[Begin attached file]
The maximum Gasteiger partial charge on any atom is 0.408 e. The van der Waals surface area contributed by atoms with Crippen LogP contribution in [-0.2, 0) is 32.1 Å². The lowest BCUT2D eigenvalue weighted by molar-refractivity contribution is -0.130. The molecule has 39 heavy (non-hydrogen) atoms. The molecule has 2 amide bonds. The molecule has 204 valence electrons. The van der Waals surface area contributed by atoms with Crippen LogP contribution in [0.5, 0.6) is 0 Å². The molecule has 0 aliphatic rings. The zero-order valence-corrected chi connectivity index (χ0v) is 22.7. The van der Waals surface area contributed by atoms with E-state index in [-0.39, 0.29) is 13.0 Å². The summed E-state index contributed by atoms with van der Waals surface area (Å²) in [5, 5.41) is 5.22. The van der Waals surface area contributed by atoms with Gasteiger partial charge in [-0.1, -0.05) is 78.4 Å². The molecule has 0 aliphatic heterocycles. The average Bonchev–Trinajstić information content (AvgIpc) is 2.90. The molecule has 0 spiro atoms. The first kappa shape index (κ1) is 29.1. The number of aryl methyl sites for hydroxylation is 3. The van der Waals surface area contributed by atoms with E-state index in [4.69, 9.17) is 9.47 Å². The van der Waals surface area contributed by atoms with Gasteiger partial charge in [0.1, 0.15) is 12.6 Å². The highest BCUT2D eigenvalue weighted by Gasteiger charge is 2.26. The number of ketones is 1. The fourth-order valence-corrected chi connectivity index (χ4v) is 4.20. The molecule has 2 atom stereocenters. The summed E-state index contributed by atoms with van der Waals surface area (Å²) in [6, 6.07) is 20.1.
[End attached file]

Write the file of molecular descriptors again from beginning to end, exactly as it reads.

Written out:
The maximum Gasteiger partial charge on any atom is 0.408 e. The van der Waals surface area contributed by atoms with Crippen LogP contribution in [-0.2, 0) is 32.1 Å². The lowest BCUT2D eigenvalue weighted by molar-refractivity contribution is -0.130. The molecule has 39 heavy (non-hydrogen) atoms. The molecule has 2 amide bonds. The molecule has 204 valence electrons. The van der Waals surface area contributed by atoms with Crippen LogP contribution in [0.5, 0.6) is 0 Å². The molecule has 0 aliphatic rings. The zero-order valence-corrected chi connectivity index (χ0v) is 22.7. The van der Waals surface area contributed by atoms with E-state index in [-0.39, 0.29) is 13.0 Å². The summed E-state index contributed by atoms with van der Waals surface area (Å²) in [5, 5.41) is 5.22. The van der Waals surface area contributed by atoms with Gasteiger partial charge in [-0.1, -0.05) is 78.4 Å². The molecule has 0 aliphatic heterocycles. The average Bonchev–Trinajstić information content (AvgIpc) is 2.90. The molecule has 0 spiro atoms. The first kappa shape index (κ1) is 29.1. The number of aryl methyl sites for hydroxylation is 3. The van der Waals surface area contributed by atoms with E-state index in [4.69, 9.17) is 9.47 Å². The van der Waals surface area contributed by atoms with Gasteiger partial charge in [0.1, 0.15) is 12.6 Å². The highest BCUT2D eigenvalue weighted by Gasteiger charge is 2.26. The number of ketones is 1. The fourth-order valence-corrected chi connectivity index (χ4v) is 4.20. The molecule has 2 atom stereocenters. The summed E-state index contributed by atoms with van der Waals surface area (Å²) in [6, 6.07) is 20.1.